Small case series have described all types of biopsy proven bronchiolitis, documented with wedge and transbronchial biopsies mostly but also with open lung biopsies. Granulomatous bronchiolitis is more common; acute bronchiolitis with peribronchiolar inflammation, concentric small airways fibrosis, constrictive bronchiolitis and diffuse panbronchiolitis are also reported[4]. It should be highlighted that in the larger series by Casey and colleagues, bronchiolitides usually present before or concurrently with bowel disease, unlike other respiratory disorders that commonly follow bowel disease by a considerable time[24].


Airway disease, either latent and subclinical or clinically active, should be recognized for several reasons: (1) airway disease may complicate and follow a course independent of the course of the primary IBD; (2) IBD related airway diseases necessitate appropriate treatment and follow-up; (3) certain pulmonary function tests (PFT) may have a role as potential markers of disease activity; and (4) screening for respiratory disease may add to the recognition of concurrent diseases such as asthma and sarcoidosis. Screening for airway disease in the context of IBD may include medical history and clinical examination, PFT and radiological examinations.

Symptoms - clinical examination

Patients examined in an IBD clinic should be regularly asked about respiratory symptoms as nearly half of them report at least one symptom which they may attribute to anything but their primary disease. The most common symptoms reported are cough, sputum production, breathlessness mainly while exercising and wheezing. Stridor and hoarseness may develop in cases of upper airway narrowing.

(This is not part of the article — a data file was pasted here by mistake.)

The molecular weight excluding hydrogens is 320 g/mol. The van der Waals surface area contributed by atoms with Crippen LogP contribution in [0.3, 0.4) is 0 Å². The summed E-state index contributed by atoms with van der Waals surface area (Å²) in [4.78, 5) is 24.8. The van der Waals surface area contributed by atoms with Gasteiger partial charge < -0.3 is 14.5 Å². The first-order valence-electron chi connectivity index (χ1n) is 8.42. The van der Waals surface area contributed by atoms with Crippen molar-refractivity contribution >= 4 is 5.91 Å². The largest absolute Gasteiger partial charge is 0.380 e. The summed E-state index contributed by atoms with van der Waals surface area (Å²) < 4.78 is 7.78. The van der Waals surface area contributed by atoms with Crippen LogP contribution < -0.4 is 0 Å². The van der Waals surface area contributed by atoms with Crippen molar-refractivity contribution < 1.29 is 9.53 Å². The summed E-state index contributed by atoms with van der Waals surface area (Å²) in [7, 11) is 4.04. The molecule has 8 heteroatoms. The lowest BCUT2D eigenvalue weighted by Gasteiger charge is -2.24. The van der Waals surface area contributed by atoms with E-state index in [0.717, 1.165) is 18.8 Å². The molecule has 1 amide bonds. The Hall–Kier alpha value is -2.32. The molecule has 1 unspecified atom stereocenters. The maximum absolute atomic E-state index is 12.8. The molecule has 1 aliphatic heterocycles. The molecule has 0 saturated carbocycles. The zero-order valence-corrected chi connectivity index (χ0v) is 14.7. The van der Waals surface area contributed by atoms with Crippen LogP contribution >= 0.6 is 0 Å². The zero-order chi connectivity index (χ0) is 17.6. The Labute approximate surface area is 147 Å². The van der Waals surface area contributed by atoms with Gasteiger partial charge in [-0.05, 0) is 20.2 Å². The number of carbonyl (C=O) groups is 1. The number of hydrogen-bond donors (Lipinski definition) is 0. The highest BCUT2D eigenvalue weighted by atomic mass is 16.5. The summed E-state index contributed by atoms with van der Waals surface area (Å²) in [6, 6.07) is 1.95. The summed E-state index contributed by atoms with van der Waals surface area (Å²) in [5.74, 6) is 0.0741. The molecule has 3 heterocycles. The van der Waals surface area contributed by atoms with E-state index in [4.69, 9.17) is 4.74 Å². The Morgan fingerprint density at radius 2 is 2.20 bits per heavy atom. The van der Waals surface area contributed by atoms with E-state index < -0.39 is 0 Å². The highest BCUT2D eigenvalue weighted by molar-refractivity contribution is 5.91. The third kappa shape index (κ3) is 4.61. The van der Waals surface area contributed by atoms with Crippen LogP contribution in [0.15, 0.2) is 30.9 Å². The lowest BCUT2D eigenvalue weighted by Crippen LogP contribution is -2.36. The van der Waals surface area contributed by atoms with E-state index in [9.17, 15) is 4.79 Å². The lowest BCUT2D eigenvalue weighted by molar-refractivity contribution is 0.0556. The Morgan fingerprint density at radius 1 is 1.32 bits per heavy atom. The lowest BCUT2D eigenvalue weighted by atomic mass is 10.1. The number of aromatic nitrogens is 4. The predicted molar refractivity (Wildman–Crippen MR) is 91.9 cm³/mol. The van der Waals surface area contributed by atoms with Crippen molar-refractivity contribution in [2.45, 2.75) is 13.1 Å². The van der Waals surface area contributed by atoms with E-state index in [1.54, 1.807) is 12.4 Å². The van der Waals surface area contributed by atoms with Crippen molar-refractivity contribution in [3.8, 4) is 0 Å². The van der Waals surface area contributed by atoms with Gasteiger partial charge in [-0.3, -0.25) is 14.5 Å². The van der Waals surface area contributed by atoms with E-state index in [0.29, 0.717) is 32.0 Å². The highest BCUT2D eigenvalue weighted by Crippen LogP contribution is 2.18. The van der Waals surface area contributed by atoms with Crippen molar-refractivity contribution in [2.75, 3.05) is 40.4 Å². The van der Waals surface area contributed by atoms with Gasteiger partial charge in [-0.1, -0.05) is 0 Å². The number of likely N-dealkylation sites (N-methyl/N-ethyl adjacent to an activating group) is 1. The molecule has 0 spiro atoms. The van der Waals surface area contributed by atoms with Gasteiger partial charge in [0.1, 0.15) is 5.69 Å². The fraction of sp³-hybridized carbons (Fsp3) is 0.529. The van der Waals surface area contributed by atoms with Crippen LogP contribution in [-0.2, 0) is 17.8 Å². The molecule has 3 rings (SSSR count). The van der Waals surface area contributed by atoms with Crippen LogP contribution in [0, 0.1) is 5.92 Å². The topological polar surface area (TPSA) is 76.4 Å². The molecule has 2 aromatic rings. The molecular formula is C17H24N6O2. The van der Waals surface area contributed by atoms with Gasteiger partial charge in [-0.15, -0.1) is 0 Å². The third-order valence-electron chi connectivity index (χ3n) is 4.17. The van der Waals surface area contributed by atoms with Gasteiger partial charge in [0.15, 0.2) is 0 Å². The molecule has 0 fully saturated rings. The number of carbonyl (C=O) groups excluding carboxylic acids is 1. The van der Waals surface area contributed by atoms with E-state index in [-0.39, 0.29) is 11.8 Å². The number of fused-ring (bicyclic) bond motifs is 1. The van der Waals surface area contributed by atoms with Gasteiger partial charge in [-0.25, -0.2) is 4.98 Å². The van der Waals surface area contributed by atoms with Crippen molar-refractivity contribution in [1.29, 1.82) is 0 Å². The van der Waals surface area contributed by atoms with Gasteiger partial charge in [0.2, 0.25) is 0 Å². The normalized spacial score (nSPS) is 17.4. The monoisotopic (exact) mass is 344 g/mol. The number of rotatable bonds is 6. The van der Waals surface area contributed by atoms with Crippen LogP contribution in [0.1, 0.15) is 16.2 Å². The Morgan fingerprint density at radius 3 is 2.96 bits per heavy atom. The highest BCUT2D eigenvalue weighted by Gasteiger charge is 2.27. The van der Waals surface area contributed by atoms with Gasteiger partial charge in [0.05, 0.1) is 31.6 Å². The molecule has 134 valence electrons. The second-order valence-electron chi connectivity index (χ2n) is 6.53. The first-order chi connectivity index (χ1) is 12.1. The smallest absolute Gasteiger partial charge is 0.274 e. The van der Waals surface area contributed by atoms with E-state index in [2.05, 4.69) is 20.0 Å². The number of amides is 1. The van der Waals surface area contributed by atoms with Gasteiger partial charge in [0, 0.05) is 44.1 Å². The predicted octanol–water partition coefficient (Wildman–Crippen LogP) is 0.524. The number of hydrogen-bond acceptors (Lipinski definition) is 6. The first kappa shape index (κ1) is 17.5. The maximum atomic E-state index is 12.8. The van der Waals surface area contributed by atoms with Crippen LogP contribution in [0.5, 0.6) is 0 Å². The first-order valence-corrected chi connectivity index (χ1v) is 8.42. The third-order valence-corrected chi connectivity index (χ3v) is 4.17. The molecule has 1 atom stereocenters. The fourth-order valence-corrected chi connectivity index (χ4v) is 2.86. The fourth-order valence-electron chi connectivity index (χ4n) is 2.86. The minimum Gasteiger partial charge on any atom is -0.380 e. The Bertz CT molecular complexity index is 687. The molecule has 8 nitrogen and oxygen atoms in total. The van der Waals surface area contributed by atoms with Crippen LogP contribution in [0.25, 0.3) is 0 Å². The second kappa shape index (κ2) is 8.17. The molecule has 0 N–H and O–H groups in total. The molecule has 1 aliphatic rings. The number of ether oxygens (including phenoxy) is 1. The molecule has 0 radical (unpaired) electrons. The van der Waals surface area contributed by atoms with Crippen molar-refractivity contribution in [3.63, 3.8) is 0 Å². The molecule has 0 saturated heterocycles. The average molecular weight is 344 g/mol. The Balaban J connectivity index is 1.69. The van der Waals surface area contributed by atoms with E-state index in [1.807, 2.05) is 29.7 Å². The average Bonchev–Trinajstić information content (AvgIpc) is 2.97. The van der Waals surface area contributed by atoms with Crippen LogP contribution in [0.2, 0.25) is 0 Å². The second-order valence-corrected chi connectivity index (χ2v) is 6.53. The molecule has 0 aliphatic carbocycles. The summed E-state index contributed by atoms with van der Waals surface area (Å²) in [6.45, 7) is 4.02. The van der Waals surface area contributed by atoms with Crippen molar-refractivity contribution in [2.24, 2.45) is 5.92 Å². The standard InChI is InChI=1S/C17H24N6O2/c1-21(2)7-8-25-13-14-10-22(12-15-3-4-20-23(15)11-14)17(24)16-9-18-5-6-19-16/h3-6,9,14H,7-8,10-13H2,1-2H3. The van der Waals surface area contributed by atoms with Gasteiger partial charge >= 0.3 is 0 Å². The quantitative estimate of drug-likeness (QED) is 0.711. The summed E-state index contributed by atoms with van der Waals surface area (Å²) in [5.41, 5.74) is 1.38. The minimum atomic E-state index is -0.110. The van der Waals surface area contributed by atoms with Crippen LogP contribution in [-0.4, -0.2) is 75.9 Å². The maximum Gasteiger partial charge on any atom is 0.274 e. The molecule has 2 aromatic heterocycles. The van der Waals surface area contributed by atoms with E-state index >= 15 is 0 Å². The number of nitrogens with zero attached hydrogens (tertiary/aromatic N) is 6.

Camus and colleagues reported that respiratory symptoms follow IBD presentation by months or even decades in nearly 85% of patients. In 10%-15%, respiratory symptoms precede and rarely (5%-10%) coincide with inflammatory bowel disease[3]. Respiratory symptom prevalence ranges from 25.6% in a recent study of 30 UC and 9 CD patients to 50% in an older study of 11 CD and 19 UC patients[25,26]. In a case control study of 64 IBD patients compared to 1346 controls, after adjustment for age, sex and smoking status, IBD patients were more likely to report shortness of breath and sputum production and to a lesser degree, cough [odds ratio (OR) respectively 3.4, 2.5, 1.8], highlighting the importance of relative clinical awareness[27].